Zimbabwe is one of the greatest concerns to the European Union and it is regularly discussed with partners. My right hon. Friend the Foreign Secretary last did so on 15 June and will be doing so on an ongoing basis. EU sanctions against the Government of Zimbabwe will be discussed when they are due for renewal in February 2007. Those sanctions keep Mugabe’s regime isolated and under pressure, and they are wholly warranted by his grotesque misgovernance. We continue to do all that we can to help the people of Zimbabwe, who have suffered so much under Mugabe’s regime.
Hundreds of thousands of urban dwellers in Zimbabwe are having their homes bulldozed, the farming sector has been destroyed, people are starving, and inflation is at more than 1,000 per cent., with bank transactions measured in trillions—all because of a mad, evil dictator. What is the Minister going to do to ensure that at a time when the world’s attention is focused on the middle east, and rightly so, the plight of Zimbabweans is not forgotten?
I assure the hon. Gentleman that not only is their plight not forgotten but as a country we are doing several things—not only in continuing with the sanctions, important as they are, but in assisting the ordinary citizens of Zimbabwe through hundreds of millions of pounds of aid to feed a country that was once southern Africa’s food basket but is now unable to feed its own nation. We are giving millions to help the quarter of the population who are suffering from HIV/AIDS.
We are working as a Government with civil society, trade unions and others who are bravely each day speaking up and speaking out about their fellow citizens in Zimbabwe, and we are making practical resources available to them. Our front-line staff are working in the country each day, in very difficult circumstances, to provide the necessary support for civil society. In addition, we are working with the front-line states, particularly those in southern Africa, to try to ensure that they do more to end this evil regime and return democracy to Zimbabwe.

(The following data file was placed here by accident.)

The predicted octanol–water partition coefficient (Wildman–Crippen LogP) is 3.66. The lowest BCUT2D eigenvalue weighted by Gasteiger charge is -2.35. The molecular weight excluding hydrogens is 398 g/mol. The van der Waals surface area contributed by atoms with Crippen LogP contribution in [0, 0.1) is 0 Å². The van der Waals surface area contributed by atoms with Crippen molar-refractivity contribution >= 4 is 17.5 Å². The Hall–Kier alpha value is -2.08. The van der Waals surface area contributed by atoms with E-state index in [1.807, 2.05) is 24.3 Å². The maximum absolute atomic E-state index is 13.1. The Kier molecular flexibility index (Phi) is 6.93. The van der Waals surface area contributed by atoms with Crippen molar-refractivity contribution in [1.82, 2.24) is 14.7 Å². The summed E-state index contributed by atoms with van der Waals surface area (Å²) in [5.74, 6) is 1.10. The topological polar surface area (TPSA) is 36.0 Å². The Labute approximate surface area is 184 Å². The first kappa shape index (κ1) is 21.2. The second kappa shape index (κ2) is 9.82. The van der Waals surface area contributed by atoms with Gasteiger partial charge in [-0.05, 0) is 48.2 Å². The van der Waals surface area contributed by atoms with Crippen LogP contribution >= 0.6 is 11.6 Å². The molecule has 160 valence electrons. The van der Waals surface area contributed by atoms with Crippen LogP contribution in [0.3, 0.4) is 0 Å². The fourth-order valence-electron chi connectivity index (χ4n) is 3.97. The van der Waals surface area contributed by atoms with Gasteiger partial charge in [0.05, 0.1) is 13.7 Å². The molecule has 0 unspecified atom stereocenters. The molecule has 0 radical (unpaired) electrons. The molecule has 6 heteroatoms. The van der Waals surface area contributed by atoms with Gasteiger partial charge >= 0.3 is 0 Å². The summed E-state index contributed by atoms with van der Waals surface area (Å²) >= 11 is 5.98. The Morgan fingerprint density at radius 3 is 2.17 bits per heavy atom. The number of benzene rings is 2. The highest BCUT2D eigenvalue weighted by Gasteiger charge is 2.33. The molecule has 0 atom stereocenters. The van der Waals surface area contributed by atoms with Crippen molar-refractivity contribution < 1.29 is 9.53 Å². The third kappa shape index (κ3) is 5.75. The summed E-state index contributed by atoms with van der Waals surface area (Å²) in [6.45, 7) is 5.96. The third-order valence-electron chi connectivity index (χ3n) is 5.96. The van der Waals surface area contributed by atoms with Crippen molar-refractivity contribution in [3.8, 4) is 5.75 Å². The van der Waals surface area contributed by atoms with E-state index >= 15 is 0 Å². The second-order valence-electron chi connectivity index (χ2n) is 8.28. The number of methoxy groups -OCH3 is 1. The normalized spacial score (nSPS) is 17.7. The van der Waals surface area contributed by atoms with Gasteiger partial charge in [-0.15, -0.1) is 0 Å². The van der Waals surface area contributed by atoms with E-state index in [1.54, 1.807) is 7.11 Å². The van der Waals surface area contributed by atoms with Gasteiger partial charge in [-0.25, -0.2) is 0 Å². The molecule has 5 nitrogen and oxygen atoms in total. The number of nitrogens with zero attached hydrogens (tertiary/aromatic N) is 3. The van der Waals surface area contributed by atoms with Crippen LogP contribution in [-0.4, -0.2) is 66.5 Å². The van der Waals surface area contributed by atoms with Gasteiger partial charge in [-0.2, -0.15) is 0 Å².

Have Her Majesty’s Government made any representations to Kofi Annan and to the African Union about the recent appointment of the former Tanzanian President, Ben Mkapa, as the so-called mediator between Zimbabwe and the UK? Is he aware that Mkapa has consistently called for the ending of European Union sanctions, and does he accept that this appointment will do nothing other than satisfy Mugabe, because he has merely been a stooge of Mugabe?
If Mr. Mkapa can persuade Mr. Mugabe to undertake policy changes, we would support that. Mr. Mkapa has made no representations to us, nor has he sought our support. One thing that is certain is that, working with the United Nations, we will continue to pursue the issue of the lack of real progress in Zimbabwe. I hope that my answer to the previous question gives my hon. Friend certainty about how seriously we take the situation in terms of working in diplomatic and practical terms to assist individuals and Zimbabwe itself. It is important to build bridges. Zimbabwe is in this condition because of the actions of the Zimbabwean regime towards its own people, infrastructure and society. The sooner we get international action to resolve that, the better.
The Minister rightly assured my hon. Friend the Member for North-West Norfolk (Mr. Bellingham) that Zimbabwe is not being forgotten at a time when events in the middle east are drawing attention elsewhere. When the Foreign Secretary raised Zimbabwe on 15 June, what specific measures were proposed to the European Union to increase the pressure on that country? What is the next set of proposals for the subsequent meeting that the Minister mentioned?
As I said in my earlier answers, the review of the sanctions will take place in early 2007. They were renewed for the fourth time earlier this year. I have no sense that they will not be maintained or that South Africa will not work with us more positively in the intervening period to try to find additional ways in which we can not only put more pressure on Mugabe but witness his taking some action on the changes that need to take place.
The hon. Gentleman asked about the meeting in June. As I said in my first answer, the EU reviewed how the sanctions are working, whether they are effective and whether member states are co-operating with them—the answer to that is yes.
I assure the hon. Gentleman that I shall come to the House to set out in detail the discussions that we will hold between now and February with the United Nations, the front-line states and others to try to secure a more effective way of dealing with issues internally in Zimbabwe. Hon. Members should rest assured that, whether we are considering civil society, the aid programme or the health programme, we are committed to continuing to involve ourselves effectively on a day-to-day basis with the citizens of Zimbabwe.